From May 19 to 21, 2007, I will be competing in the National Open Water Championships in Ft. Myers Beach, Fla. In Saturday's 10K race, I hope to swim under two hours and improve on an 11th place finish last year. After a day off, I'll compete in the 25K on Monday, a race I won in 2005 and placed fourth last year with a time of 5 hours, 19 minutes.
Open Water Nationals will be my early season taper event since it is a qualifier for the U.S. Olympic trials for the 10K and a World Championship trial for the 25K. Below is a sample of my training log leading up to this race. In addition to competing in several open-water swims of 10K or longer, the schedule also reflects my training for triathlons ranging from sprint to half-Ironman distance, as well as working a full-time job.
Build-up/base-training period: January through March
- Typical swim volume: 50K-60K per week
- Typical bike volume: 100 miles per week
- Typical run volume: 20 miles per week
- Weight training and other dryland conditioning: 1 hour per week
- Average training time: 15 to 20 hours per week
During this time, I mixed dryland conditioning into some swim sets. For example, with a 12-pound weight belt around my waist I'd do a set of 20x25 fly on 45 seconds each, including 10 push-ups between each 25. This was the time to focus on general endurance as I built toward heavy training periods.
Specialization period: April to May 6
- Typical swim volume: 80K or more per week
- Typical bike volume: 75 miles per week
- Typical run volume: 15 miles per week
- Average training time: 20 to 25 hours per week
I believe the specialization period is the key to determining success versus failure. With a focus on volume and intensity, I decreased the time spent on dryland conditioning, but increased my focus on abdominal and core training. A typical steady-state swim set -- crucial for long-distance races -- was to do a 25K race pace for 30 to 60 minutes.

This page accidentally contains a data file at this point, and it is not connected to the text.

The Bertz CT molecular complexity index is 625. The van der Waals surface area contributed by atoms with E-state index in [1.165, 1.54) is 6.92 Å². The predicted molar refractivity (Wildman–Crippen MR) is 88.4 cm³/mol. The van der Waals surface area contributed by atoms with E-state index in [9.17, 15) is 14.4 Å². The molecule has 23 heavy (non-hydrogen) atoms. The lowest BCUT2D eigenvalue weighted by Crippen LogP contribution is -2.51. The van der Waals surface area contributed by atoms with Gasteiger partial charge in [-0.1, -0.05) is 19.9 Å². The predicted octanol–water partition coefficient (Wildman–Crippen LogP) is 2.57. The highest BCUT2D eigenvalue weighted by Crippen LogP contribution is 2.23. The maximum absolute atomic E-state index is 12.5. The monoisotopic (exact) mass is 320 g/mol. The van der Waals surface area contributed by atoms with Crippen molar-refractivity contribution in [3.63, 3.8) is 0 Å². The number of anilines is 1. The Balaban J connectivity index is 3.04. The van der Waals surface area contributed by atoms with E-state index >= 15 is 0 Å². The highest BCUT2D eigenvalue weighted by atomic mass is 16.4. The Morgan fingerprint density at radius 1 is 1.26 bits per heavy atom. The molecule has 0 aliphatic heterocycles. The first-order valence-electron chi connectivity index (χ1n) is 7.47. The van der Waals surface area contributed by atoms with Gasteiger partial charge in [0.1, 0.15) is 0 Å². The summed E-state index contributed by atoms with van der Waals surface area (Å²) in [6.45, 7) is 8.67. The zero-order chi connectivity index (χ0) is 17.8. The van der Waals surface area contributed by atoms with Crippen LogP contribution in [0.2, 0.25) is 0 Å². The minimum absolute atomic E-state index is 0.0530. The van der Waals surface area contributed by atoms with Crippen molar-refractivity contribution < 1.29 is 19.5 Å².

In a typical week, I would do a minimum of five sessions of 10K or longer -- sometimes up to 18K per workout. At the end of these long sessions, I'd usually do a sprint set that focused on speed and a strong finish.
Taper period: May 7 to May 18
- Typical swim volume: 50K (two weeks before competition), 35K (final week)
- Typical bike volume: 40 miles per week
- Typical run volume:10 miles per week
- Average training time: 10 to 15 hours per week
During the taper period, I decreased my total bike, run and dryland volume, but maintained their frequency and continued to focus on core training. In the pool, I decreased the volume and intensity of my workouts and focused on changing speeds and pacing.
For example, I might do a 2,000-meter swim while varying the speed per 100 (the first 100 on 1:25, second on 1:15, third on 1:20, fourth on 1:10, etc.). For pacing, I might do 12x100 on 1:20, holding a 25K race pace. My typical sessions range from 9K down to 4K directly before competition.
Due to my background in endurance events, I believe in a shorter rest period than many swim coaches. I've found 10 to 14 days is enough time to taper for races of 10K or longer.
It is essential to get plenty of sleep while decreasing volume, but not so much that you lose the benefit of your specialization period. During the final week of taper, I try to get a minimum of 10 hours of sleep per night. Without adequate rest, the benefits of the taper will not be seen.
Finding open water
Unfortunately, due to my location in the northeast, I haven't trained in open water as often as I would have preferred. Because the water temperature is anticipated to be 80 to 82 degrees, swimming in 50-degree water would be counter-productive.
I was able to get in one long swim in a river, which I believe is beneficial. Any experienced open-water swimmer will tell you that you can't fully simulate open water in a short pool. During the summer months, I plan to do the majority of my swimming in open water.
With my training plan, I believe I've done the most I could with what I had and have set myself up for strong swims at nationals.
Read about John's Nationals experience here.
John Kenny is a five-time U.S. National Champion in open-water swims ranging from 10K to 25K. He currently trains and competes in Atlantic City, N.J.